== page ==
Open PhD Position in anomaly detection in an identity query management system (LIF24-D3)

The Formal Computer Science Laboratory (LIF) at Université du Québec à Chicoutimi is seeking an outstanding PhD candidate to fill a 3-year funded position on anomaly detection in an identity query management system.

  • Starting date: September 1st, 2024

Project Description

An identity query is any request for personal information made by an entity about an individual. These queries can take various forms and have a varying level of precision; for instance, asking if a person resides in Canada and asking for a person’s exact address are two identity queries, one of which is more precise than the other.

The project considers a system that manages the secure exchange of identity queries between a large number of individuals and organizations, and in which all queries are logged in a decentralized blockchain-type medium. The objective is to detect possible anomalies, policy violations or suspicious behavior of certain agents by analyzing identity query logs produced in real time. The project includes both a formal component, in which identity queries and their properties will be modeled using two modal logics, namely linear temporal logic and epistemic modal logic. It also has a practical aspect, where the formally defined properties will be verified in real time by the implementation of a monitor integrated into the platform of a commercial product in production in a large company.

Domaine(s) de recherche

  • Cybersercurity
  • Privacy protection
  • Runtime monitoring
  • Testing and verification


Université du Québec à Chicoutimi (UQAC) is part of the largest university network in Canada. It is located in the French speaking Saguenay–Lac-Saint-Jean area, reputed for the beauty of its fjord and the majesty of its natural surroundings. UQAC welcomes 6,500 students every year, more than 1,000 of which coming from 50 different countries. The research program in Computer Science is particularly dynamic; it is the host of two Canada Research Chairs, currently includes around 20 professors and associate professors, 30 PhD and post-doctoral fellows, and more than 100 master’s students.

The doctoral work will be conducted at the Formal Computer Science Lab (, under the supervision of Pr. Sylvain Hallé, Canada Research Chair on Software Testing, Specification and Verification. LIF specializes in the application of formal methods to the testing and verification of various software systems. Past projects by faculty members of LIF have been realized in collaboration with numerous companies, including Ericsson, Industrial Alliance, Ubisoft LaForge, Devicom, and Eckinox Média.

Research at LIF is internationally recognized, and contributes to the development of concrete, high-quality software tools grounded in solid mathematical foundations. Notable long-running projects developed at LIF include the BeepBeep 3 event stream processing engine [2], the Artichoke blockchain monitoring system [3], and the Petit Poucet data lineage library [4]. All of these initiatives have been given awards and published in top-tier international conferences over the past decade.

Required Qualifications

A very good Diploma or Master university degree in computer science, informatics, business informatics, mathematics, or a related discipline is expected. We further seek the following qualifications:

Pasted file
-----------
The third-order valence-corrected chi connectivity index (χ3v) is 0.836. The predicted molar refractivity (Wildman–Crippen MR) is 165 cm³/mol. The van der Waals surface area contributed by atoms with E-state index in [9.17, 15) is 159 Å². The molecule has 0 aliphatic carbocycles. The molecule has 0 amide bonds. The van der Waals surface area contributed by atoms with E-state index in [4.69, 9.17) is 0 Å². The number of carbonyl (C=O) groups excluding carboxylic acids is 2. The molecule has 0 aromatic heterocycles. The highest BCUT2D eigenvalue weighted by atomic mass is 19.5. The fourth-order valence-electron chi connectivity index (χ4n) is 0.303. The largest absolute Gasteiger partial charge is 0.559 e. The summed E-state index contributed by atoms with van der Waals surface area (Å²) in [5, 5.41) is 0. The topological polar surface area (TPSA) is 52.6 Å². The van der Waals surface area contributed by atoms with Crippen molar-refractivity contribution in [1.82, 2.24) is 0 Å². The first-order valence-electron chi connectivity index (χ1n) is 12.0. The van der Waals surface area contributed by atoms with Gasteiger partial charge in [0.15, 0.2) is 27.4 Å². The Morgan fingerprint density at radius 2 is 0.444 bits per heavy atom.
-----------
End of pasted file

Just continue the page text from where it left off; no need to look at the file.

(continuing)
• Very good formal knowledge: theoretical computer science, mathematical logic. A background in mathematics is considered a plus.
  • Good programming skills; knowledge of Java is considered a plus.
  • Knowledge in blockchain technology or cryptography is a plus.
  • Very good scientific communication and writing skills.
  • Very good knowledge in English communication and writing.
  • In-depth interest in scientific problems and the motivation for independent and goal-oriented research.


Funding of this position is ensured by grants from the Canada Research Chair on Software Specification, Testing and Verification and the Natural Science and Engineering Research Council of Canada. The candidate will receive a scholarship of a net amount of 27,000 CAD per year for three years.

Application Procedure

Prospective applicants are asked to fill the form at, make sure to specify project LIF24-D3, and provide the following documents:

  1. Letter of motivation
  2. Curriculum vitae, including a) list of publications if any; b) names and contact information of at least two references
  3. Transcripts of undergraduate and graduate studies
  4. A copy of the Master’s thesis, if it has been submitted

Université du Québec à Chicoutimi is committed to equity, diversity and inclusion at all steps of its students’ curriculum; candidates from under-represented groups are especially encouraged to apply. Applications will be evaluated by a panel of three UQAC faculty members by focusing on the criteria mentioned above. Shortlisted applications will be called for an online interview to further assess their technical and communication skills.


  1. A. Bédard, S. Hallé. (2021). Model Checking of Stream Processing Pipelines. In Proc. TIME, 5:1-5:17. DOI 10.4230/LIPIcs.TIME.2021.5
  2. S. Hallé. (2018). Event Stream Processing with BeepBeep 3: Log Crunching and Analysis Made Easy. Presses de l’Université du Québec, ISBN 978-2-7605-5101-5
  3. S. Hallé, R. Khoury, A. El-Hokayem, Y. Falcone. (2016). Decentralized Enforcement of Artifact Lifecycles. In Proc. EDOC, 1-10. DOI 10.1109/EDOC.2016.7579380
  4. S. Hallé, H. Tremblay. (2021). Foundations of Fine-Grained Explainability. In Proc. CAV, Springer LNCS 12760, 500-523. DOI 10.1007/978-3-030-81688-9_24


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